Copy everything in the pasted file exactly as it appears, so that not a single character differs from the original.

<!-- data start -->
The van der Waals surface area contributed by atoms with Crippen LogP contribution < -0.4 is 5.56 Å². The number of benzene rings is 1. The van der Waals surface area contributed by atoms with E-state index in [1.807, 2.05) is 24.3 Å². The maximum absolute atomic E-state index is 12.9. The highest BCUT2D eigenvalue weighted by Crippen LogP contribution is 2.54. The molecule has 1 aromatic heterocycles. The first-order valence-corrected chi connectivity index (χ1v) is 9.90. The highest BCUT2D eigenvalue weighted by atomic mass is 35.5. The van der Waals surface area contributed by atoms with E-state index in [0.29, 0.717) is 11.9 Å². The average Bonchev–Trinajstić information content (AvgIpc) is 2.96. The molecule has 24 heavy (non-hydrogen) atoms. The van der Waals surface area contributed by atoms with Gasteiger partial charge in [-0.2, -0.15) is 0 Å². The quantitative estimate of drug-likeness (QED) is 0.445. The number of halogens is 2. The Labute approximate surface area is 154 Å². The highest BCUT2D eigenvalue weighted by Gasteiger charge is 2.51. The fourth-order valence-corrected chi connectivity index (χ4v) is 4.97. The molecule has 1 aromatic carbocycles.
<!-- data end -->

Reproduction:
The van der Waals surface area contributed by atoms with Crippen LogP contribution < -0.4 is 5.56 Å². The number of benzene rings is 1. The van der Waals surface area contributed by atoms with E-state index in [1.807, 2.05) is 24.3 Å². The maximum absolute atomic E-state index is 12.9. The highest BCUT2D eigenvalue weighted by Crippen LogP contribution is 2.54. The molecule has 1 aromatic heterocycles. The first-order valence-corrected chi connectivity index (χ1v) is 9.90. The highest BCUT2D eigenvalue weighted by atomic mass is 35.5. The van der Waals surface area contributed by atoms with E-state index in [0.29, 0.717) is 11.9 Å². The average Bonchev–Trinajstić information content (AvgIpc) is 2.96. The molecule has 24 heavy (non-hydrogen) atoms. The van der Waals surface area contributed by atoms with Gasteiger partial charge in [-0.2, -0.15) is 0 Å². The quantitative estimate of drug-likeness (QED) is 0.445. The number of halogens is 2. The Labute approximate surface area is 154 Å². The highest BCUT2D eigenvalue weighted by Gasteiger charge is 2.51. The fourth-order valence-corrected chi connectivity index (χ4v) is 4.97. The molecule has 1 aromatic carbocycles.